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Creating Advocates for Advertising
By: Dwayne W. Waite Jr.
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Overall, advertising has had an uphill battle to maintain a positive reputation, inside and outside the industry. Outside, we have anti-advertising groups and consumer advocacy groups calling for the banning of advertising, and inside the industry we have professionals who think what they're doing adds no benefit to society, and are consistently cynical about themselves, colleagues, and our activities.

How we can create more advocates more advertising?

For some time now, "truth in advertising" and "goodvertising" have taken over as the savior tactics for this industry. Though we believe that we should have been doing those activities in the first place, we don't believe that honest creative and using advertising for good is going to create raving fans for the work we do. It will help, but more needs to be done.

But what? With the rise of the digital age, some of our colleagues are inclined to give the power of what advertising consumers see to the consumer; allowing them to take a certain ownership to what is communicated to them. We love that idea in theory, but it's awful in practice. Hulu does it; before the ad starts it states, "Choose how you would like to watch the video," and it has certain options for ads, and if you want to watch the whole thing or have regular commercial breaks. But if we want to portray a partnership, we have to go all-in. If we can instill a sort of "Endowment Effect," it could prove to be quite effective.

Example: the Hulu user must log in to watch Hulu videos. Then before any shows, the user must choose what ads or brands the user likes, uses, or would like to see. If Hulu shows the consumer an ad that the user didn't choose, Hulu should pay the consumer. If the consumer incorrectly marks an ad as spam or against their interest, the consumer must pay Hulu. Both parties get some skin in the game in order to create a worthwhile experience. Plus, brands will know that the ads they place reach a consumer that wants them, and Hulu can pull in more advertising dollars from brands that weren't aware of its Hulu following.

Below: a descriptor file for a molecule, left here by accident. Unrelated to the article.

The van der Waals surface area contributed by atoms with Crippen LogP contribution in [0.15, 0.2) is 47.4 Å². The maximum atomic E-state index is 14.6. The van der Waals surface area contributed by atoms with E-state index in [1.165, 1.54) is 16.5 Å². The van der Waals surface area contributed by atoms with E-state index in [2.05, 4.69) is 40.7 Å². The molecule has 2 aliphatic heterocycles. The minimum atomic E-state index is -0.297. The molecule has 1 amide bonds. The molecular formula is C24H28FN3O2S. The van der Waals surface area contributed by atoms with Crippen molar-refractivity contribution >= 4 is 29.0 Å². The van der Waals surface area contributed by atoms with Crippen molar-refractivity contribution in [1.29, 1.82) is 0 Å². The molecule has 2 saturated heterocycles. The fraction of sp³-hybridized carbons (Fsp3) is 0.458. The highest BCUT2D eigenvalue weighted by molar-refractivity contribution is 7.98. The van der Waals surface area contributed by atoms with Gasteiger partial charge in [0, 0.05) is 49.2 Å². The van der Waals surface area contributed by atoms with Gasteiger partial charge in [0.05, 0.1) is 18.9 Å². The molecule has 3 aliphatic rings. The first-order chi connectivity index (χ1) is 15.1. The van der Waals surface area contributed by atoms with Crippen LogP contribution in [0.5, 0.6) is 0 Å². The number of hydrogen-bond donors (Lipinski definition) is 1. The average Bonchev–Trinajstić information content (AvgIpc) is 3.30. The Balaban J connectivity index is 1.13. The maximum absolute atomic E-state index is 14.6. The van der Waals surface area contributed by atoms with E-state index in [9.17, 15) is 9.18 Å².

Another way could be for media companies (Cable, Newspaper, Radio) and social/digital groups to be transparent about their costs and show how advertising keeps the price low for the consumer. We believe that the consumer suffers from the "Price of Free" syndrome; they are totally oblivious to the cost of things they receive because they don't have to pay for it. But, if Google went out and said that without its AdWords platform, Gmail would cost $15.99/year, or the New York Times said that without its advertisers, the Gray Lady would be $25/issue, people would see advertising more as a partner for free information, instead of an Opportunist. 

Advocates can only be created once value is demonstrated.

As for inside the industry, how can we turn those frowns upside down? After thinking more about it, we actually do like the license idea. It will get people who care enough to do it, and weed out those who just "fell into" the practice, and create a barrier for those who think they can do it. We need to clean our house if we want people to like it, right?


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About the Author
Dwayne W. Waite Jr. is partner and principal at JDW: The Charlotte Agency, a marketing and advertising shop in Charlotte, NC. He enjoys consumer behavior, economics, and football.
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